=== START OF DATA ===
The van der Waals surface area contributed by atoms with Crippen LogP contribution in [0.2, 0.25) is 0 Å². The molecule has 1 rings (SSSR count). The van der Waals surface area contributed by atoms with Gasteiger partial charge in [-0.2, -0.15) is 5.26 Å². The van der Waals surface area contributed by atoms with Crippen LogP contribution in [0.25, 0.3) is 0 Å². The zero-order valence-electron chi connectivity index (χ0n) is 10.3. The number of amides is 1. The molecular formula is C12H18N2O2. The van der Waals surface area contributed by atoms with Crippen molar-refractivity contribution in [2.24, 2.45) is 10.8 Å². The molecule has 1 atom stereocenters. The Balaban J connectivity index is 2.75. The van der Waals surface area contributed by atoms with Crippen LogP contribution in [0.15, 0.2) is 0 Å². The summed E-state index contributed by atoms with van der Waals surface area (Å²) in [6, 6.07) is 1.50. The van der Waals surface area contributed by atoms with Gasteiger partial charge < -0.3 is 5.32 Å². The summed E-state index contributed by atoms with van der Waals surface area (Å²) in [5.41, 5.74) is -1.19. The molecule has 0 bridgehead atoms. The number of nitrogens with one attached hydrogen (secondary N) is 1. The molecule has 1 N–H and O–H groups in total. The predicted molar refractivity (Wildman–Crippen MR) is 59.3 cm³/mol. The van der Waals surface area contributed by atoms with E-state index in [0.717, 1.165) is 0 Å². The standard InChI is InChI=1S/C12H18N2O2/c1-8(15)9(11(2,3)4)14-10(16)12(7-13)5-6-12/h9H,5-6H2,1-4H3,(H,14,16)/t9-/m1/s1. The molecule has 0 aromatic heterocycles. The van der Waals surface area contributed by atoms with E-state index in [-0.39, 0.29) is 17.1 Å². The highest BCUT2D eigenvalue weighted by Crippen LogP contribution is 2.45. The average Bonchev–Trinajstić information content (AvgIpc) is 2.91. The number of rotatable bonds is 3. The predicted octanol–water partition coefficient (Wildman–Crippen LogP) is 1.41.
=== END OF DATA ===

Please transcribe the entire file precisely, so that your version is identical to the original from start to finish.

The van der Waals surface area contributed by atoms with Crippen LogP contribution in [0.2, 0.25) is 0 Å². The molecule has 1 rings (SSSR count). The van der Waals surface area contributed by atoms with Gasteiger partial charge in [-0.2, -0.15) is 5.26 Å². The van der Waals surface area contributed by atoms with Crippen LogP contribution in [0.25, 0.3) is 0 Å². The zero-order valence-electron chi connectivity index (χ0n) is 10.3. The number of amides is 1. The molecular formula is C12H18N2O2. The van der Waals surface area contributed by atoms with Crippen molar-refractivity contribution in [2.24, 2.45) is 10.8 Å². The molecule has 1 atom stereocenters. The Balaban J connectivity index is 2.75. The van der Waals surface area contributed by atoms with Crippen LogP contribution in [0.15, 0.2) is 0 Å². The summed E-state index contributed by atoms with van der Waals surface area (Å²) in [6, 6.07) is 1.50. The van der Waals surface area contributed by atoms with Gasteiger partial charge < -0.3 is 5.32 Å². The summed E-state index contributed by atoms with van der Waals surface area (Å²) in [5.41, 5.74) is -1.19. The molecule has 0 bridgehead atoms. The number of nitrogens with one attached hydrogen (secondary N) is 1. The molecule has 1 N–H and O–H groups in total. The predicted molar refractivity (Wildman–Crippen MR) is 59.3 cm³/mol. The van der Waals surface area contributed by atoms with E-state index in [0.717, 1.165) is 0 Å². The standard InChI is InChI=1S/C12H18N2O2/c1-8(15)9(11(2,3)4)14-10(16)12(7-13)5-6-12/h9H,5-6H2,1-4H3,(H,14,16)/t9-/m1/s1. The molecule has 0 aromatic heterocycles. The van der Waals surface area contributed by atoms with E-state index in [-0.39, 0.29) is 17.1 Å². The highest BCUT2D eigenvalue weighted by Crippen LogP contribution is 2.45. The average Bonchev–Trinajstić information content (AvgIpc) is 2.91. The number of rotatable bonds is 3. The predicted octanol–water partition coefficient (Wildman–Crippen LogP) is 1.41.